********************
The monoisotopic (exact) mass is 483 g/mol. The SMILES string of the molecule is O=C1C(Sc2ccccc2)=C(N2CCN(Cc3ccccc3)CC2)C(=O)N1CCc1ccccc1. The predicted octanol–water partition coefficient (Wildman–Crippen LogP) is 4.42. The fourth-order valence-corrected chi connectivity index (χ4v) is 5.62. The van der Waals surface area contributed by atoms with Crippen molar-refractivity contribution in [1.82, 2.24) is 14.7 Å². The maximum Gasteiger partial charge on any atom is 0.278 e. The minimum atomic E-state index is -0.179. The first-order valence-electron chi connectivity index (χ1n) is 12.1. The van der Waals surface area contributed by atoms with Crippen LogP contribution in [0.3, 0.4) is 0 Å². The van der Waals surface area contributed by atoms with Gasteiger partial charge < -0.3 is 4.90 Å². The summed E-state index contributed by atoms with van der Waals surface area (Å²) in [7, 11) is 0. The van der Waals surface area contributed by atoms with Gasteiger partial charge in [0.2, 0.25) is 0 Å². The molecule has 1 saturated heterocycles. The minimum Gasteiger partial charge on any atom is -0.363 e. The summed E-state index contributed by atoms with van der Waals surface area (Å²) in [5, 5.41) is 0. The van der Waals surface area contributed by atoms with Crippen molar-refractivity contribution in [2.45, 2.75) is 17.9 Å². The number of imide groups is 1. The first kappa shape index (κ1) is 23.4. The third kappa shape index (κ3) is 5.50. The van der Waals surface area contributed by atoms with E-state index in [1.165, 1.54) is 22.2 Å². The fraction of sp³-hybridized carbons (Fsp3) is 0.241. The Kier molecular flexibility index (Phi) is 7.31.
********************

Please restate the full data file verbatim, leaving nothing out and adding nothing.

The monoisotopic (exact) mass is 483 g/mol. The SMILES string of the molecule is O=C1C(Sc2ccccc2)=C(N2CCN(Cc3ccccc3)CC2)C(=O)N1CCc1ccccc1. The predicted octanol–water partition coefficient (Wildman–Crippen LogP) is 4.42. The fourth-order valence-corrected chi connectivity index (χ4v) is 5.62. The van der Waals surface area contributed by atoms with Crippen molar-refractivity contribution in [1.82, 2.24) is 14.7 Å². The maximum Gasteiger partial charge on any atom is 0.278 e. The minimum atomic E-state index is -0.179. The first-order valence-electron chi connectivity index (χ1n) is 12.1. The van der Waals surface area contributed by atoms with Crippen LogP contribution in [0.3, 0.4) is 0 Å². The van der Waals surface area contributed by atoms with Gasteiger partial charge < -0.3 is 4.90 Å². The summed E-state index contributed by atoms with van der Waals surface area (Å²) in [7, 11) is 0. The van der Waals surface area contributed by atoms with Gasteiger partial charge in [0.2, 0.25) is 0 Å². The molecule has 1 saturated heterocycles. The minimum Gasteiger partial charge on any atom is -0.363 e. The summed E-state index contributed by atoms with van der Waals surface area (Å²) in [5, 5.41) is 0. The van der Waals surface area contributed by atoms with Crippen molar-refractivity contribution in [2.45, 2.75) is 17.9 Å². The number of imide groups is 1. The first kappa shape index (κ1) is 23.4. The third kappa shape index (κ3) is 5.50. The van der Waals surface area contributed by atoms with E-state index in [1.165, 1.54) is 22.2 Å². The fraction of sp³-hybridized carbons (Fsp3) is 0.241. The Kier molecular flexibility index (Phi) is 7.31.